Buying And Renting with Disability

A woman in a wheelchair at the bottom of a staircase.

Moving house can be hard.  Finding the new home, financial stress, emotional stress, the impact on your physical health.  The list of issues goes on and on.  Now add disability.  A person in a wheelchair, or a person with a hearing impairment, vision impairment, on the autistic spectrum.  It adds an extra level of stress.  Now add the factor of people thinking that you need someone else to help you.  It can be disabling.

Real estate agents can take several steps to make the process of buying real estate easier for people with disabilities.

A photo of the words, Never AssumeTraining


Undergo accessibility training to understand the needs and rights of people with disabilities, including knowledge of accessibility features and relevant legislation.

Collaborate with accessibility specialists, such as occupational therapists or disability advocates, to better understand and meet the needs of clients with disabilities.

Organize workshops and seminars to educate potential buyers with disabilities about the real estate market, the buying process, and available resources and support.

Implement inclusive policies and practices within the real estate agency to ensure that clients with disabilities receive equitable and respectful treatment.


Stay informed about market trends related to accessible housing and share this information with clients to help them make informed decisions.

a memo is on the keyboard of a computer as a reminder: meeting

The First Meeting

Firstly, look and listen. How mobile is the client?  Do they use a cane or a wheelchair or crutches?  Does the person have an assistance dog and why?  Listen to the client.  What do they need, what type of accommodations might be useful for them.  Most importantly, never assume.  Ask questions. Ask what the person’s preferred communication method is.  Mail, email, phone.  Everyone is different.

A photo of a family with images of house, locks and switches.

Digital Communication, Marketing


Ensure that your communication methods are accessible. Provide information in different formats such as large print or electronic text. Know how to make a document that meets the accessible guidelines.  Ensure that websites and online tools conform to the Web Content Accessibility Guidelines (WCAG) and Digital Accessibility Standard AS EN 301 549:2020 to make them usable for people with different disabilities.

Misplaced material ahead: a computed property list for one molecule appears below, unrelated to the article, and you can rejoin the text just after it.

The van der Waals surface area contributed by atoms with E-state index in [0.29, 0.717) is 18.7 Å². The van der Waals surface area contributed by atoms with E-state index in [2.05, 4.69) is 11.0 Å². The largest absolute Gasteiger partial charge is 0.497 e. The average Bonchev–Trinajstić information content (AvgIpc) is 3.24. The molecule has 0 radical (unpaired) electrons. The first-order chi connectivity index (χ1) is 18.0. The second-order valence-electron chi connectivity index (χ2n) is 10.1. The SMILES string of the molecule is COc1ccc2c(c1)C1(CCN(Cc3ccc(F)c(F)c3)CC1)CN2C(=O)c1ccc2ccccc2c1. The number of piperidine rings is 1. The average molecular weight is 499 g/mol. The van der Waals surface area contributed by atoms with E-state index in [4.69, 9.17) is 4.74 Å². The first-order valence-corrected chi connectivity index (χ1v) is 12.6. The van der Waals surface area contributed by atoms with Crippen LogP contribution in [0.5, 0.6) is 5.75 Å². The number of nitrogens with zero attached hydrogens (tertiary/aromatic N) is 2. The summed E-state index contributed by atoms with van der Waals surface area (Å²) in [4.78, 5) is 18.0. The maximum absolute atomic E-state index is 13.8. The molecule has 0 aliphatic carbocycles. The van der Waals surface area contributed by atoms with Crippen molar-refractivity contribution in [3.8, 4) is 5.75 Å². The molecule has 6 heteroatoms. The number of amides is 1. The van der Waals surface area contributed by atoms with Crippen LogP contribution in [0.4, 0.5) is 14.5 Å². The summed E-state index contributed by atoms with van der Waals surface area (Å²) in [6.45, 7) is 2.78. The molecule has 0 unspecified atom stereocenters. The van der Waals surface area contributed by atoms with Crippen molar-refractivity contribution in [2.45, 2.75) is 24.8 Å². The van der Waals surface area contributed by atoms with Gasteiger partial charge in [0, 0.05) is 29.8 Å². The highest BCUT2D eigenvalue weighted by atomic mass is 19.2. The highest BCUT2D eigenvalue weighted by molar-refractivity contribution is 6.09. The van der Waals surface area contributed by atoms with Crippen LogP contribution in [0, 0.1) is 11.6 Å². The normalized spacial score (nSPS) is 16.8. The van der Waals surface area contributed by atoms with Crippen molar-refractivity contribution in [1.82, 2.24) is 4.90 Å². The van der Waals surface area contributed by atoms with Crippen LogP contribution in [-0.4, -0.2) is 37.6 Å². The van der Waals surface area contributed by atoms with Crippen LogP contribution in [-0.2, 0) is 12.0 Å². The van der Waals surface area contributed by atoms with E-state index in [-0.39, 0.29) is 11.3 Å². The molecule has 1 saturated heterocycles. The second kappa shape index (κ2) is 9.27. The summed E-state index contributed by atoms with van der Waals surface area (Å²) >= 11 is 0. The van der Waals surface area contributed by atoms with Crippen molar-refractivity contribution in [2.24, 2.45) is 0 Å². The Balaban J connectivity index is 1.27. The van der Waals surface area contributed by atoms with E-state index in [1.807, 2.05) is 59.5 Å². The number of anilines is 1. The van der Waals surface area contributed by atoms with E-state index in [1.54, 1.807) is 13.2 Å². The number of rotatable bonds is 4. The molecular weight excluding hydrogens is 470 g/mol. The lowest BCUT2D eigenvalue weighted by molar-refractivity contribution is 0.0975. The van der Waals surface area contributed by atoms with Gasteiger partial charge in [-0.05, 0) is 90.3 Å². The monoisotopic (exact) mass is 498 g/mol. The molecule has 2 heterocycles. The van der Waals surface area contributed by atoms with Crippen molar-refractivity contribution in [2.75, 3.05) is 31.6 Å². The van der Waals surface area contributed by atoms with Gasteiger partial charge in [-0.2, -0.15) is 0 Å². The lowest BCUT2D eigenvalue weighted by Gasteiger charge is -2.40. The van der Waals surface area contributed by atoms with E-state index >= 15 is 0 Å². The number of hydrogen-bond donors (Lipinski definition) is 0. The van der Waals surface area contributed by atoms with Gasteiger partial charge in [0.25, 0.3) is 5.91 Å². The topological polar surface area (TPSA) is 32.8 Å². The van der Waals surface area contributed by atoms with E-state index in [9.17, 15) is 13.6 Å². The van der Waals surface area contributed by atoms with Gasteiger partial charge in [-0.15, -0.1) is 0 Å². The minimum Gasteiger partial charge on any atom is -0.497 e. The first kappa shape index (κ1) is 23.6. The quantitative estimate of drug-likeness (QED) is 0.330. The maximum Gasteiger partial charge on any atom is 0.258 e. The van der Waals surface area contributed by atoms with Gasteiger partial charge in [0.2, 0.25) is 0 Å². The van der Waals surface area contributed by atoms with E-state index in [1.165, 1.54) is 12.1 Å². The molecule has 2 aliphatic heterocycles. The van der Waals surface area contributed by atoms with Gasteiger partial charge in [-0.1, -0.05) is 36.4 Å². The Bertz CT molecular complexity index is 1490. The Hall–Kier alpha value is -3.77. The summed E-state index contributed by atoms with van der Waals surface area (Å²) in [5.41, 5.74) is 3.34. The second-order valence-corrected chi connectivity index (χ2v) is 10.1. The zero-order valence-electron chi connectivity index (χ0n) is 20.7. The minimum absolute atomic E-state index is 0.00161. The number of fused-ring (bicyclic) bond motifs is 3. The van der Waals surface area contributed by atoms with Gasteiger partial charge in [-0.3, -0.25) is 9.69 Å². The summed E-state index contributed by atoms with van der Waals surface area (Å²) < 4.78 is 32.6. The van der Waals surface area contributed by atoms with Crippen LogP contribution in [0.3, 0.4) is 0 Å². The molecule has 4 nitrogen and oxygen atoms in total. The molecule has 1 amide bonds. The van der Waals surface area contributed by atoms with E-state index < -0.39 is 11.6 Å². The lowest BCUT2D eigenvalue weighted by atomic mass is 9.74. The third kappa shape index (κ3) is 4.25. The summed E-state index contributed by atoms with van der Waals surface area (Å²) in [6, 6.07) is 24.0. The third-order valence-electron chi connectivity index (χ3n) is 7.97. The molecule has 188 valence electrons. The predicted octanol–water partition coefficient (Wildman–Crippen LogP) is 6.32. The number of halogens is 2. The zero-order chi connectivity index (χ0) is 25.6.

Provide accessible virtual tours using features like audio descriptions for visually impaired users and captions for deaf or hard-of-hearing users.


Use inclusive marketing strategies that represent and appeal to people with disabilities, ensuring they feel welcomed and considered as potential clients.


Drawings of different aged people with different disabilities.

Physical Accessibility

From a sighted person’s perspective, I’m embarrassed to say that I never realised how many issues the vision impaired confront on a daily basis.  This experience has helped me to understand the need to advocate for better services and better access to the everyday conveniences that we, the sighted, take for granted. Travelling with Mark has also demonstrated how, an independent, visually impaired person can have their adventures enhanced by travelling with someone willing to be patient and empathetic by making a few small adjustments.


Drawing of a hand holding a contract.

The Property Search

Help clients find the property that is good for them by understanding and noting accessibility requirements, such as wheelchair access, the number of storeys in a house, and kitchens and bathrooms that are already accessible or can be modified relatively easily.

Work with builders and developers to promote the construction of more accessible and universally designed homes, advocating for features that cater to people with disabilities from the outset. Keep up-to-date with best practices and resources that can assist clients with disabilities.

Include detailed information about the accessibility features of properties in listings, such as ramp access, door widths, bathroom accessibility, and proximity to accessible public transport.

Offer flexible viewing times and ensure that property viewings accommodate the specific needs of people with disabilities, such as providing additional time or supports if needed. Be prepared to describe the size of rooms, the colours, the types of curtains and other fixtures.


Assist with accessible transportation arrangements for clients with disabilities to ensure they can visit properties easily.


Drawing of a hand holding a contract.

Financial, Legal

Provide information on financial assistance programs, grants, and loans specifically available for people with disabilities to help them purchase and modify homes.

Advocate for clients by negotiating with sellers to include necessary accessibility modifications in the purchase agreement, such as installing ramps or widening doorways before the sale is finalized.


Provide information about local community services and support networks that may be beneficial to clients with disabilities, including details about nearby healthcare facilities, support groups, and accessible recreational activities.


Hand moving a blue pawn one step forward.


Everyone needs somewhere to live.  People with disability do own or rent homes. Being that real estate agent that goes the extra mile will ensure that you are also successful.